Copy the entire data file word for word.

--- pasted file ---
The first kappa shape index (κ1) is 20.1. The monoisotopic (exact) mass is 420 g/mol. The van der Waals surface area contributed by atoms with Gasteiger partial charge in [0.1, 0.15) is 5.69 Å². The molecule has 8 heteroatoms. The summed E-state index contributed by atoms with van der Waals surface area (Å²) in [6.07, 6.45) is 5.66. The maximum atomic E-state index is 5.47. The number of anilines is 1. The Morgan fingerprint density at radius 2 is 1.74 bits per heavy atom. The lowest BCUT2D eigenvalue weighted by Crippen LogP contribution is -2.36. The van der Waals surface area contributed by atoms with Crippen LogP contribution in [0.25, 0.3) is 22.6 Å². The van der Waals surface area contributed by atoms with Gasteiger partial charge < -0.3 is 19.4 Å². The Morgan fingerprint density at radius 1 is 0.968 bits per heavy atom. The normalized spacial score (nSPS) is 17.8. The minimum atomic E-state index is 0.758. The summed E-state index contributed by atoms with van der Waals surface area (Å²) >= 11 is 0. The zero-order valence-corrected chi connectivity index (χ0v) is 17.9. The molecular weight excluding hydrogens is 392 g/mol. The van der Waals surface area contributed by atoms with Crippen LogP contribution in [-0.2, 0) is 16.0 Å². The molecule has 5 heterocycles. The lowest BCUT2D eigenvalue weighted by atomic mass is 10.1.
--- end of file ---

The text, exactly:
The first kappa shape index (κ1) is 20.1. The monoisotopic (exact) mass is 420 g/mol. The van der Waals surface area contributed by atoms with Gasteiger partial charge in [0.1, 0.15) is 5.69 Å². The molecule has 8 heteroatoms. The summed E-state index contributed by atoms with van der Waals surface area (Å²) in [6.07, 6.45) is 5.66. The maximum atomic E-state index is 5.47. The number of anilines is 1. The Morgan fingerprint density at radius 2 is 1.74 bits per heavy atom. The lowest BCUT2D eigenvalue weighted by Crippen LogP contribution is -2.36. The van der Waals surface area contributed by atoms with Crippen LogP contribution in [0.25, 0.3) is 22.6 Å². The van der Waals surface area contributed by atoms with Gasteiger partial charge < -0.3 is 19.4 Å². The Morgan fingerprint density at radius 1 is 0.968 bits per heavy atom. The normalized spacial score (nSPS) is 17.8. The minimum atomic E-state index is 0.758. The summed E-state index contributed by atoms with van der Waals surface area (Å²) >= 11 is 0. The zero-order valence-corrected chi connectivity index (χ0v) is 17.9. The molecular weight excluding hydrogens is 392 g/mol. The van der Waals surface area contributed by atoms with Crippen LogP contribution in [-0.2, 0) is 16.0 Å². The molecule has 5 heterocycles. The lowest BCUT2D eigenvalue weighted by atomic mass is 10.1.